6. Toxicities such as salt intoxication, lead toxicity, heavy metal poisoning, strychnine toxicity (mole, gopher and rodent baits), arsenic, caffeine, cyanide, cocaine, ethylene glycol (antifreeze), heroin, insulin, nicotine, sodium fluoroacetate (compound 1080/1081 a rodenticide), phosphorus, vitamin D, metaldehyde (snail baits), chocolate toxicity, rodenticide toxicity, etc.
  7. Potential immune-mediated diseases such as granulomatous meningoencephalitis, old-dog encephalitis, and others.
  8. Viral diseases such as rabies, canine distemper, West Nile virus, others.
  9. Protozoan diseases such as toxoplasmosis, Neospora caninum,
  10. Parasitism such as aberrant migration of roundworms or heartworm, or an aberrant (abnormal) host such as cysticercosis involving the larval forms of tapeworms (hydatid cyst disease in humans).
  11. Fungal diseases such as cryptococcosis, and blastomycosis.
  12. Immune-mediated diseases such as granulomatous meningoencephalitis (GME)
  13. Vascular diseases (stroke) such as thromboembolism (blood clots) atherosclerosis, hemorrhage secondary to hypertension.

In humans four subdivisions of epilepsy are recognized based on clinical signs and EEG findings:

  1. Grand mal – generalized seizures with subgroups: generalized, focal (localized) and jacksonian.
  2. Petit mal —
  3. Psychomotor – may have clinical signs such as behavioral changes, running, fear, aggression, “fly biting”, “star gazing”, etc.
  4. Autonomic – signs may include excessive salivation, diarrhea, vomiting and abdominal discomfort.

This classification is not used in animals for the most part although some of these seizure types may occur in animals and are not recognized or diagnosed.

Generally after an initial physical examination blood work is submitted to the laboratory to get a handle on reactive epileptic seizures. The basic blood chemistry screen evaluates liver and kidney function, blood sugar, electrolyte levels, serum protein levels, and a complete blood count. Additional blood tests are required to evaluate liver function tests such as bile acids and blood ammonia levels, serum antibody levels for various infectious diseases, and blood lead levels to evaluate lead toxicity. Additional diagnostic procedures include electroencephalography (EEG) in which the electrical activity of the brain is evaluated, magnetic resonance imaging (MRI), CT scan (computerized tomography), cerebrospinal fluid tap with analysis and dye studies of the brain to evaluate the blood supply to the brain.

When to begin anticonvulsant therapy depends on your veterinarian. A few seizures a year or mild seizures may have little long-term effect on the animal and anticonvulsant therapy might not be indicated. Severe generalized seizures, cluster seizures or very frequent seizures, or owners who are upset about the seizures anticonvulsant therapy should be considered. The goal of anticonvulsant therapy is to reduce the frequency and severity of seizures and not to necessarily eliminate them. The seizures are only controlled and not cured. Therapy more often depends on owner compliance and the realization that success varies with each animal. The length, severity, time of the seizure and possible triggers of the seizures should be logged.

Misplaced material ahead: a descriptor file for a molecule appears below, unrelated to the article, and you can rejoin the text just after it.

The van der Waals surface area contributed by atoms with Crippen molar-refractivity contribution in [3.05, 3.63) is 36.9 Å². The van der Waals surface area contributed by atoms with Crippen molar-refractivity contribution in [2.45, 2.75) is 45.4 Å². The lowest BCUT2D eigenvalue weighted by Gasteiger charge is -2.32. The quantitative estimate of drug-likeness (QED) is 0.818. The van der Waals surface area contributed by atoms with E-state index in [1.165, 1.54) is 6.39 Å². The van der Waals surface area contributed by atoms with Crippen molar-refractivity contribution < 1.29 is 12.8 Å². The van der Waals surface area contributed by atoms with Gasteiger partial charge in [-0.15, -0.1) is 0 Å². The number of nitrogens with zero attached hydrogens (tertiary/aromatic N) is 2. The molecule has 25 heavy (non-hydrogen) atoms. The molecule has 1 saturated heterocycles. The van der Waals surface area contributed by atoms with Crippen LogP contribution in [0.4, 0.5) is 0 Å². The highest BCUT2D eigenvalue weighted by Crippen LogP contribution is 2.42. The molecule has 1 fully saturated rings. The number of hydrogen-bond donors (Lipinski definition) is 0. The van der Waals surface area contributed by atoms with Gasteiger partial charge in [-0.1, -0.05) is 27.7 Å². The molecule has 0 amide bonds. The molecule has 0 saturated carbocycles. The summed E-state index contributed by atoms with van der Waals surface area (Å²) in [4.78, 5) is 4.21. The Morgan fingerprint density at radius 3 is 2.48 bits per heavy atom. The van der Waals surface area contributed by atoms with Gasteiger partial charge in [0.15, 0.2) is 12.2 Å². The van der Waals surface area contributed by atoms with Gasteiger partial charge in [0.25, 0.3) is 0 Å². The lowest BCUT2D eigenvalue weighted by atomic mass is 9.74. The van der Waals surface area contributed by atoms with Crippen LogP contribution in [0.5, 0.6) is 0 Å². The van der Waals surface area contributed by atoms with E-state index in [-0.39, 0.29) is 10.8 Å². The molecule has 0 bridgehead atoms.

Initial anticonvulsant therapy begins with phenobarbital orally. Potential adverse effects include transient lethargy, and behavior changes; more persistent problems such as polyuria, polydipsia, polyphagia, weight gain and excessive sedation; and severe effects with liver toxicity. Another drug often used early on is potassium bromide. It may take up to 4 months to range therapeutic levels and so is often started with phenobarbital or is used when phenobarbital is not as effective or liver toxicity is a problem. Side effects include lethargy, polydispsia, polyuria, pancreatitis, stupor and ataxia. As the dosage range is quite wide for both these drugs and they are often dosed to effect these drugs have therapeutic blood levels which can be monitored via blood testing.

Two serious complications of epilepsy are status epilepticus and severe cluster seizures. Status epilepticus is the condition of rapidly recurring seizures with incomplete recovery between the seizures. This can result in the death of the patient because of brain swelling caused by hypoxia and hyperthermia caused by the excessive muscle activity. Animals with status epilepticus may develop permanent brain damage due to brain hypoxia making them refractory to anticonvulsant therapy or predisposing them to future episodes of status epilepticus. Permanent neurologic signs such as blindness and mental retardation as evidenced by change in behavior, loss of house breaking, etc. may result. Status epilepticus is a medical emergency and your dog should be seen by a veterinarian immediately. Treatment involves support with IV fluids, and use of injectable anticonvulsant medications to control the seizures. Treatment for brain swelling may also be necessary. Cluster seizures are individual seizures that occur close together with short recovery periods between the seizures. These animals are at increased risk for status epilepticus.

Seizure dogs can be successfully managed but therapy requires attention to detail, a fairly structured routine and regular therapeutic drug monitoring by your veterinarian.